Laramie is having a historic summer as incredible numbers of people have taken to the streets in our small community and across the country. I wish I could say these events were a celebration marking some happy milestone of achievement.
I can’t do that. Instead, it has been a time for many citizens of Laramie to bear witness and express anguish over the state of American society. It’s also the result of living during a global pandemic the likes of which hasn’t been seen for a century. It’s often easy for us to feel distant from national or even global events living here on the high plains of Wyoming, but not now, and truthfully this is never the case. The economic, social, and environmental evidence of that is all around us.
As we live in this moment, we should listen to the voices that ask us to look at the extreme disparities in health care, housing and criminal justice that are serious, deeply rooted problems in America. These issues reverberate so widely that they are cause for action in government at every level, even in the city halls of small-town America. We are in such a moment in Laramie, as a result I feel a responsibility to communicate a few key beliefs guiding my actions as a local office holder.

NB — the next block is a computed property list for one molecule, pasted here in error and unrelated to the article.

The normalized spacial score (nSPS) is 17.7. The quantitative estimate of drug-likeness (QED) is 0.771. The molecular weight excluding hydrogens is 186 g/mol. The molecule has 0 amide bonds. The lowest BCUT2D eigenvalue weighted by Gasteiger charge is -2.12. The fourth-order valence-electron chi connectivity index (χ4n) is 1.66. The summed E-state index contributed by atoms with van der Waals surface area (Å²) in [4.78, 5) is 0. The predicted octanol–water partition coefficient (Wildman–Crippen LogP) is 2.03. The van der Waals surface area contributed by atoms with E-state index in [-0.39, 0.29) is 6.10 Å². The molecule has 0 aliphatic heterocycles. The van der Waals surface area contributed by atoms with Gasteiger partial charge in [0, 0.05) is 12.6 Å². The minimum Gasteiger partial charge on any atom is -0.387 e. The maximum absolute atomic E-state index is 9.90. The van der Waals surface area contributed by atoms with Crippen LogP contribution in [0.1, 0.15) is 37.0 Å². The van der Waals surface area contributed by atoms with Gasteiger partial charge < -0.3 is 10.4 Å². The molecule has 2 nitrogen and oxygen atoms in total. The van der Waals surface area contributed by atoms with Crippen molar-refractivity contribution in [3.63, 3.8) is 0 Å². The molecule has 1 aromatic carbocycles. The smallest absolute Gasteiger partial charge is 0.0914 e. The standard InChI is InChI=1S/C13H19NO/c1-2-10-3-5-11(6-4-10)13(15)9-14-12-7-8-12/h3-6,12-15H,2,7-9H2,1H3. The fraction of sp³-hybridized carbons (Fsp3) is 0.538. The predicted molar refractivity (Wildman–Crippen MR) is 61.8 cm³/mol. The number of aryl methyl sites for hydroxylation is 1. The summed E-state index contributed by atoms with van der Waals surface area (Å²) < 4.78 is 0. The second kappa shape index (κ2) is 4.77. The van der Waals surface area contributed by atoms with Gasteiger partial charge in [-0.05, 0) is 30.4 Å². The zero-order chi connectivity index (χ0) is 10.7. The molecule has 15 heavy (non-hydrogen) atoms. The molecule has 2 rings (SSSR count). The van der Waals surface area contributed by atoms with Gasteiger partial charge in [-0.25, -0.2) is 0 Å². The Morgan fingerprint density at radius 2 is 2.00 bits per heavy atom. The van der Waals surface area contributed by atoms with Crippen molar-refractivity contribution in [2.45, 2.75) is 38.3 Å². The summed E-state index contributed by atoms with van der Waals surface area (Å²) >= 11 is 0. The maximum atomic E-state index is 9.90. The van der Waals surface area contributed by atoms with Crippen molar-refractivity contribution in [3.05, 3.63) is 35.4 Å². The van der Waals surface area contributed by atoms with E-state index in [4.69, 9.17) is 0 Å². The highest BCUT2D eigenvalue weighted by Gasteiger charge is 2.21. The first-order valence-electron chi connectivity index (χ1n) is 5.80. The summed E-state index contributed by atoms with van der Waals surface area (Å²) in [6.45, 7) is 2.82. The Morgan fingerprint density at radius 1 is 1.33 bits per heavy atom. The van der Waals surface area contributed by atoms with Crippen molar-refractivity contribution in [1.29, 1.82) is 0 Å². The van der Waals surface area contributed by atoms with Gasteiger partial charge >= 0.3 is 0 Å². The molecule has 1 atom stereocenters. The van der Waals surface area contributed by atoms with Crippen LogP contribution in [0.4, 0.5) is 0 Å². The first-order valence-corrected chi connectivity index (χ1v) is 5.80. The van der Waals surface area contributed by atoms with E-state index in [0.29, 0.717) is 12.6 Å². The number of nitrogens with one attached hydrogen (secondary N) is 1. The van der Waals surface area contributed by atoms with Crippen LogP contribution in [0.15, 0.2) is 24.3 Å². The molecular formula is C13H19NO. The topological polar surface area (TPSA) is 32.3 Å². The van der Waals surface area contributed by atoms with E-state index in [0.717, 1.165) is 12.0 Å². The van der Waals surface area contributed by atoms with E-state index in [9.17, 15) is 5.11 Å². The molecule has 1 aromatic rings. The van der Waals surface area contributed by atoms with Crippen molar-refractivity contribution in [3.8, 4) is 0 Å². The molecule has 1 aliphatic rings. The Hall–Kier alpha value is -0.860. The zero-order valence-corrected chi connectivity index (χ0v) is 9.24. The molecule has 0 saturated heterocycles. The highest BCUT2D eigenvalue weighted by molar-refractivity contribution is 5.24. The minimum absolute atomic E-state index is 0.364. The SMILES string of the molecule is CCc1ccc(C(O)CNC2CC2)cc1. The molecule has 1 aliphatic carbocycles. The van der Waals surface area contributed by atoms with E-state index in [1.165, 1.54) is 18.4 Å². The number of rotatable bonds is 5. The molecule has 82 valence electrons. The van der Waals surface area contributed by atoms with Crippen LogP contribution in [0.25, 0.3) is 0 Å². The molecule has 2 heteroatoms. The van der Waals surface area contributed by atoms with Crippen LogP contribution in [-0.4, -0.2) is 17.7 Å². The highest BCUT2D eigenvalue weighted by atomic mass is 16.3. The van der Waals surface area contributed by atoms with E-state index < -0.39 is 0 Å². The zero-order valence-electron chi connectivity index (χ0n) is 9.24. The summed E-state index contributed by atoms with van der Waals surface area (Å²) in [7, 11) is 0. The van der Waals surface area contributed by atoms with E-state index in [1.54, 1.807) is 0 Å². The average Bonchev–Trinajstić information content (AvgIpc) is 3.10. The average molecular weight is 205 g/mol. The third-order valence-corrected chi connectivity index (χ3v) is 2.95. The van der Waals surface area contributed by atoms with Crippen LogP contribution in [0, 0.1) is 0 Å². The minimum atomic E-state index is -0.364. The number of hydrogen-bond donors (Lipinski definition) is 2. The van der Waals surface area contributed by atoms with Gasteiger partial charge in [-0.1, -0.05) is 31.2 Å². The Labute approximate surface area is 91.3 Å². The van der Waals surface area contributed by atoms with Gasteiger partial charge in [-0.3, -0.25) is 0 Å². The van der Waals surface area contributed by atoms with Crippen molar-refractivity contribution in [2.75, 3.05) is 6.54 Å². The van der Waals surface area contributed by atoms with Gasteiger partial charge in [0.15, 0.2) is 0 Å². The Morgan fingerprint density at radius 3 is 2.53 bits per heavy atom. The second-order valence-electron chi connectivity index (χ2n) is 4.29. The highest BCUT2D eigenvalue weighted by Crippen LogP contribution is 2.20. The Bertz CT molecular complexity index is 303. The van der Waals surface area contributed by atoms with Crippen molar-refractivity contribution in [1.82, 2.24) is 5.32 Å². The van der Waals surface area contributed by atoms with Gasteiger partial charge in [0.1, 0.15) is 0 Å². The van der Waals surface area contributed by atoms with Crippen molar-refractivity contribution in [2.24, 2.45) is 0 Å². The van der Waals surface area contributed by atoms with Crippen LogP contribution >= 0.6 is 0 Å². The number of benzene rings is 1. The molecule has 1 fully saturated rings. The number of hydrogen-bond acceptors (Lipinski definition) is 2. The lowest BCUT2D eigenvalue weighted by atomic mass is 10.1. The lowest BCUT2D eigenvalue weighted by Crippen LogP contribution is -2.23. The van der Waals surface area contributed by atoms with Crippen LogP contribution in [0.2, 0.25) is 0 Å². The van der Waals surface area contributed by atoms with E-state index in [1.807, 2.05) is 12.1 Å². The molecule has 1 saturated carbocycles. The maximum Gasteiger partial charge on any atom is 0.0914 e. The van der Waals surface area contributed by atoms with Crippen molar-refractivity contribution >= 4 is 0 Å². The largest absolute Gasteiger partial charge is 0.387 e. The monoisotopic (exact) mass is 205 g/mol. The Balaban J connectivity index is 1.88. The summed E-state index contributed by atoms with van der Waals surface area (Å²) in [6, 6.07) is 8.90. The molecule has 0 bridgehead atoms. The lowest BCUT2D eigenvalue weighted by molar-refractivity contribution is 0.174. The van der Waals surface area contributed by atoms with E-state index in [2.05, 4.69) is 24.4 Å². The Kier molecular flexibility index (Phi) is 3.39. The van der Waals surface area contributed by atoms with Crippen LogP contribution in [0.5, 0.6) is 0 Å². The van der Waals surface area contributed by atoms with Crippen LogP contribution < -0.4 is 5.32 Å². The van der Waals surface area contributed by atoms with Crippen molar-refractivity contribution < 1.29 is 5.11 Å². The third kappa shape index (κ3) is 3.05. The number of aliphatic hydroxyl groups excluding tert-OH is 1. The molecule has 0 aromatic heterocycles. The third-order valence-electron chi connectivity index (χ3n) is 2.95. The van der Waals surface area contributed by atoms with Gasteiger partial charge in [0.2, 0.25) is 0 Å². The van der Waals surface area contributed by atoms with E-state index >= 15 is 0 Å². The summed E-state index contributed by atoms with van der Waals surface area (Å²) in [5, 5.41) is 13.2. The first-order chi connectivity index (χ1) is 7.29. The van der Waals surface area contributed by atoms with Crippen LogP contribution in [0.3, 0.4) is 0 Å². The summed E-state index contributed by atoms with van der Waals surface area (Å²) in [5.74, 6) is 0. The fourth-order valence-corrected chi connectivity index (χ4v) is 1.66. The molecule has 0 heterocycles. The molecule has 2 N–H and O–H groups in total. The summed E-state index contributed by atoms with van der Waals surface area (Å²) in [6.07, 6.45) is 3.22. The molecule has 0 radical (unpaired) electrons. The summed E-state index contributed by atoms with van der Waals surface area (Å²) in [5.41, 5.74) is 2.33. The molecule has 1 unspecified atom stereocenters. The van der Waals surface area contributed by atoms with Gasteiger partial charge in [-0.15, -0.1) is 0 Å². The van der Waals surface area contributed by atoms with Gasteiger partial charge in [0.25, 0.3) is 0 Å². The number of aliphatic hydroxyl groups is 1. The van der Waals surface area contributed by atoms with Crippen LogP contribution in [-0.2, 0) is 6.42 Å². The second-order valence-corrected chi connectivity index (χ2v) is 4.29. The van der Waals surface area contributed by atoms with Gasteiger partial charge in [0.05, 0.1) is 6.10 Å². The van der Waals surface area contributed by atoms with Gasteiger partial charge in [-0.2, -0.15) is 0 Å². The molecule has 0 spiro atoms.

First, I believe that you can be for reforming police departments without having to necessarily agree that law enforcement in particular or the United States in general is irredeemably racist. At the same time, I think it is fair to say that as a member of the large majority of white people in Wyoming, I don’t always even see the ways that race still matters.
To me, recognizing and working to improve the community means choosing not to ignore these challenges or pretend that enough progress has been made. I don’t think it is fair or accurate to say those calling for action are extremists. I think many in people Laramie, whether marching down the streets or not, have said clearly that more work needs to be done, and it will be done. There is a trust problem between many people in Laramie and Albany County with our local law enforcement.
There are fences to mend and if we are going to do it right, we will need to do it together. Trust is usually earned not inherited. At what point did we become convinced that the work of building the best community we can was over? If your neighbors feel like they can’t rely on public services, isn’t that also, on some level, a problem for you? This is the continuing work of citizen engagement and responsive local government.
Your city council has recently voted to begin the process of creating a Civilian Oversight Board. I invite you to research what these boards actually do. If you do, I think you will find they are not about demonizing police. They are about building trust and accountability. I believe the Laramie Police Department is always committed to that.
Sometimes, it seems as though working for change in our public policy process is designed to make sure change never happens. It can be much slower than some may want and faster than others can accept. This is quite a difficult time we’re going through, dealing with public health and social crises at the same time. There are many questions being asked. One question is: Are we going to defund our police?